(2006, Mel Gibson)
Fun fact: Sometime in January 2013, I realised how appropriate Apocalypto, with all its Mayan prophecies of apocalypse, would have been for December 21st 2012, the supposed end-of-the-world date based on the Mayan calendar. Of course, this would have been more useful figuring that out before that date, but I guess we can’t have everything. So, after dumping it back in the general pile again, I finally pull it out to offer my opinion.
The good news is, I have an interest in ancient civilisations. The bad news is, I think director Mel Gibson is a bit of a terrible human being. This presents a problem, which led me to wonder exactly how I would feel about Apocalypto.
Set in Guatemala prior to the arrival of the Spanish, Apocalypto follows a young man named Jaguar Paw (Rudy Youngblood) as his village is attacked by a bloodthirsty rival tribe. Kidnapped and lined up for human sacrifice, Jaguar Paw seeks to save his family, trapped in a deep pit, while the rival tribe hear a prophecy that their civilisation is doomed. If you know your Central American history, you’ll know how true that prophecy turns out to be.
Apocalypto is a visual feast. No expense was spared on making this movie an absolute marvel to look at. The Mayan villages and vast temples are beautifully constructed, and the attention to detail in the tribal markings and clothing is spectacular. There are special effects coming out of the movie’s pores and the battles are gruesome and exciting.
However, this visual excellence isn’t all that consistent. While impressive for the most part, any time an animal shows up, everything flies out of the window, from obvious animatronic boars seemingly gliding through the jungle on rails to cuddly panther puppets pawing at the actors, the animal effects in this movie are laughably bad.
Also, some of the decent effects can be a little silly. When Jaguar Paw is being chased through the jungle for much of the second half of the movie, things start getting a little too exaggerated. He slide dodges attacks, emerges from quicksand pits covered in mud, glides through trees with alarming ease and magically dodges things he probably shouldn’t have been able to dodge. The man suddenly gains super ninja skills straight out of a video game halfway through the movie with no explanation other than “I don’t know, prophecy, I guess”.
Which leads me to my next point. This movie’s plot isn’t too hot. It exists solely to make a visually impressive movie about an ancient civilisation which seemingly confuses the Mayans, the Aztecs and the Incas, and doesn’t really teach us anything about the Mayans or even the Spanish invasion of their lands, which is left as a vague footnote at the end of the movie. While it’s certainly nice to see a historical movie that doesn’t necessarily need to tell a story that includes Europeans, the fact it doesn’t seem all that bothered about the Mayans themselves kind of negates that.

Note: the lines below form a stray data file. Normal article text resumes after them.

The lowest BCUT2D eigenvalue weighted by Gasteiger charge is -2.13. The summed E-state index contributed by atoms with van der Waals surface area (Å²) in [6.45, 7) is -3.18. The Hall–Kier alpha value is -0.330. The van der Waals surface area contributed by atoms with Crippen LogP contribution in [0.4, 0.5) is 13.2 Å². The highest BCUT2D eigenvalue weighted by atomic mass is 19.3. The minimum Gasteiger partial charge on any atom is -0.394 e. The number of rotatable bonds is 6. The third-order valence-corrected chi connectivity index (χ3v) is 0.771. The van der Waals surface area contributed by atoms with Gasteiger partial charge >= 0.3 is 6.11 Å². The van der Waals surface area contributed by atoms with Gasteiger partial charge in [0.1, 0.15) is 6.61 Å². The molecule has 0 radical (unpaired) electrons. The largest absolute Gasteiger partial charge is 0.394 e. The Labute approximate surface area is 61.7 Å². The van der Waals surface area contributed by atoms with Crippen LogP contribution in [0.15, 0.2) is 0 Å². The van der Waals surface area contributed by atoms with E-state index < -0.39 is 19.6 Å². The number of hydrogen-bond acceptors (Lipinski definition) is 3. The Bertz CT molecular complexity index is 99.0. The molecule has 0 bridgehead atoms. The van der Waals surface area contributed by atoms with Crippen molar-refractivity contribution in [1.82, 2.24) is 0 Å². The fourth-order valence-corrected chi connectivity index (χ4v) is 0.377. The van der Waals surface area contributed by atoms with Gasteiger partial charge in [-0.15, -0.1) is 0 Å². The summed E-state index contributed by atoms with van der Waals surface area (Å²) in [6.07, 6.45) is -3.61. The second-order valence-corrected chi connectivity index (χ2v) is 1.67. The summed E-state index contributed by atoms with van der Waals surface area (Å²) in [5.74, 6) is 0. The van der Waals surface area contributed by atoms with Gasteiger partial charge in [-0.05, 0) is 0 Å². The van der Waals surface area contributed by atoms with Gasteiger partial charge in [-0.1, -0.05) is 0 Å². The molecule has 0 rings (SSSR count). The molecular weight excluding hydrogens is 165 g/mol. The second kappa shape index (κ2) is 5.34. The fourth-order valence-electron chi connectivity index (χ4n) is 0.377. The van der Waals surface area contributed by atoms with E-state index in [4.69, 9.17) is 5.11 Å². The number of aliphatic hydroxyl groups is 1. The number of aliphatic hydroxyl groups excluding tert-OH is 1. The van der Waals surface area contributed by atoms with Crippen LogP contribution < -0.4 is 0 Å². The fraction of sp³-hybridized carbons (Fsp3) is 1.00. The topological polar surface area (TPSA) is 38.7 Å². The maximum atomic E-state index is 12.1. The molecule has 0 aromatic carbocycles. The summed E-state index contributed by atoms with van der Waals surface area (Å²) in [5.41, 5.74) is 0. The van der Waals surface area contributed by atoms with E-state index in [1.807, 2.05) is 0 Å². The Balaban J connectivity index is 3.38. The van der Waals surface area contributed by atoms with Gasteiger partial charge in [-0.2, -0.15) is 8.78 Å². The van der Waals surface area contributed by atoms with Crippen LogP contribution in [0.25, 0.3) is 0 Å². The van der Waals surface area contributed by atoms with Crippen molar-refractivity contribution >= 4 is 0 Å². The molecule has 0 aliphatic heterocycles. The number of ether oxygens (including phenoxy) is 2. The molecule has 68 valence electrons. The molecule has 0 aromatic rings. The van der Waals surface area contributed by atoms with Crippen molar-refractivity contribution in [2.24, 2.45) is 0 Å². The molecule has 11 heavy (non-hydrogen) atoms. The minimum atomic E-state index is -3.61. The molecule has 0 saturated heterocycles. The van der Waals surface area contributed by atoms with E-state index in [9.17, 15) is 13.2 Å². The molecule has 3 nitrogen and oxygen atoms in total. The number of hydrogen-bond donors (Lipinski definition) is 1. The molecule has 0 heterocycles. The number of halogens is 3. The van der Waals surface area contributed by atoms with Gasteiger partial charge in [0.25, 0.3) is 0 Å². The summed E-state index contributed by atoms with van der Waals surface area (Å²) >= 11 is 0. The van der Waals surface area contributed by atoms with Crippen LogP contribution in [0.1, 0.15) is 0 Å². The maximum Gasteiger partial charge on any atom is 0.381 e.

In fact, the movie is often a string of clichés. The creepy child that gives the apocalyptic prophecy is in itself a cliché, but the fact I anticipated the events that would cause that prophecy to come true isn’t a good sign. The story could probably be moved to any ancient civilisation and it would still work. And that’s a shame because I wanted a story exclusively about the Mayans.
Apocalypto is also ludicrously melodramatic. Almost every line of dialogue seems designed to be as loaded with poetic meaning as possible, while every action has to be highlighted in as dramatic a way as possible. It’s a movie that knows it’s an epic and is doing everything it can to make itself “epic”. This leads to a lack of moments of quiet reflection or long, drawn-out scenes of horror that could be edited down and still get the message across.
That said, Apocalypto is entertaining. It’s dumb and overblown and way, way far from the serious epic Mel Gibson desperately wants it to be, but still entertaining. A fun way to kill a couple of hours, but if you’re looking for a serious meditation on the decline of the Mayans, look elsewhere.
Starring Rudy Youngblood, Raoul Trujillo, Mayra Serbulo, Dalia Hernandez, Ian Uriel, Gerardo Taracena, Rodolfo Palacios, Bernardo Ruiz Juarez, Ammel Rodrigo Mendoza, Ricardo Diaz Mendoza & Israel Contreras
Written by Mel Gibson & Farhad Safinia
Produced by Mel Gibson & Bruce Davey
Music by James Horner
Cinematography by Dean Semler
Edited by John Wright
Favourite Scene: Part of me wants to say the brilliantly gruesome human sacrifice scene, but really, my favourite scene was probably more likely to be the appearance of the adorable panther cub. Don’t judge me!
Scene That Bugged Me: That said, did the Mayans really do a lot of the whole human sacrifice thing? I’m pretty sure that was the Aztecs. Who lived quite some distance north.
Watch it if: You’re vaguely interested in the Mayans
Avoid it if: You’re an expert on the Mayans